Virginia Tech and Florida State each dreaded graduation. The Gobblers lost the Strock brothers—passer Don and kicker Dave—who accounted for 171 of Tech's 307 points. Coach Charlie Coffey naturally plans to switch to a running game and hopes Florida State will not foul up Tech's second straight unbeaten season at home. The Seminoles' pro donations included Gary Huff, who fired 25 scoring strikes, and Barry Smith, who grabbed 13 of them. Florida State's already adept ground game is ready to go on its own with Hodges Mitchell back after setting a single season yardage record amidst all the passing. South Carolina Coach Paul Dietzel maintains that having great athletes was the secret of his "genius" at Louisiana State, but he has already let slip that "the year after this I may be a genius again." Followers who thought the school's resignation from the ACC would mean instant success on the gridiron do not cotton to that kind of preseason next-year talk.
At a glance, Marshall appeared to possess a fantastic pass defense a year ago, allowing only two touchdowns through the air. So who needed to pass when the Thundering Herd was being trampled by 30 touchdowns on the ground? No dummy when it comes to cultivating fan interest, Coach Jack Lengyel won the home opener and the last game of the season. A third successive 2-8 season seems unlikely with 18 starters returning to Huntington. Southern Mississippi did almost everything better than its opponents, and that includes fumbling—it lost 25 en route to a 3-7-1 finish. That may have happened to the Southerners, but Golden Eagles never drop anything, and the school's new nickname sits well with Running Back Dandy Doyle Orange.
The strange virus that caused Southern Mississippi's fumbleitis descended upon Northern Illinois in epidemic proportions. The Huskies dropped the ball an astonishing 60 times and lost it on 37 occasions. The guiltiest party was 232-pound Fullback Mark Kellar, who personally turned the ball over 10 times. Ironically, Kellar was also the source from which most of Northern's blessings flowed. He carried the ball 285 times, pounding his way to 1,316 yards and nine TDs. Five of Kellar's seven offensive linemen return as well as Flanker Byron Florence, who caught an 80-yard touchdown pass and finished second in the nation in kickoff returns.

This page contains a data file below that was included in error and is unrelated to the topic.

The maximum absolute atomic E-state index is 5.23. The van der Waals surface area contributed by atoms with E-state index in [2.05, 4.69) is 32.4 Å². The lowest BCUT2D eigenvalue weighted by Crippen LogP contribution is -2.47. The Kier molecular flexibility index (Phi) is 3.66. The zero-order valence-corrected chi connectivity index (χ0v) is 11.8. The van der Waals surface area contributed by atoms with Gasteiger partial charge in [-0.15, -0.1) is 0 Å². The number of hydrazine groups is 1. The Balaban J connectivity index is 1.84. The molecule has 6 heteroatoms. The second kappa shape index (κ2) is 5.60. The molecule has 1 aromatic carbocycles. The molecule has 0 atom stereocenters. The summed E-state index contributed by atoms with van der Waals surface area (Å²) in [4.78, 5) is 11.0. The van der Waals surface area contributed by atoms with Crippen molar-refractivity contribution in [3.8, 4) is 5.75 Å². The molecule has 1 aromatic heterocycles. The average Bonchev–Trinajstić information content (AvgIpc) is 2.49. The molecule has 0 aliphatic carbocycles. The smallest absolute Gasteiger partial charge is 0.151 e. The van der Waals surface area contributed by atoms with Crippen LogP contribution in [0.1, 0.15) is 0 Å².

Dayton's Ron Marciniak was an assistant to Alex Agase at Northwestern last year and then Purdue's defensive line coach under Agase as late as January. He had actually recruited Boilermaker players for a full month prior to becoming Dayton's 21st head football coach since 1905. He could use some of the talent he sent to West Lafayette. Tony Mason, another Purdue assistant, should be shocked by the discrepancy in talent at Cincinnati. He will still better the 2-9 finish that finished his predecessor, because Houston and Colorado are off the schedule, and Temple, Tulsa and Southwestern Louisiana are on. Xavier's Tim Dydo passed for 1,568 yards as the Musketeers improved their record to 3-8 after three one-victory seasons in succession. The trouble with being lousy is that no one wants to play you at home. Xavier doesn't have a game on its home field until November 3, and that makes it tough to get good.
Out West, Utah State is displaying quarterback withdrawal symptoms. Twice last year Tony Adams, drafted by the Chargers, threw five touchdown passes in a game. His season totals—204 of 351 for a .581 completion average, 2,797 yards, 22 touchdowns and only nine interceptions—would make great career statistics for most college quarterbacks. Phil Krueger, who returns to the Aggies as head coach after being an assistant back in 1963, is fortunate not to have to play Texas and Oklahoma as the Aggies did last year. With a decidedly weaker team in hand, Krueger may decide that mere possession of the Beehive Boot—symbolic of the state rivalry with Utah, Weber State and Brigham Young—is of greater importance.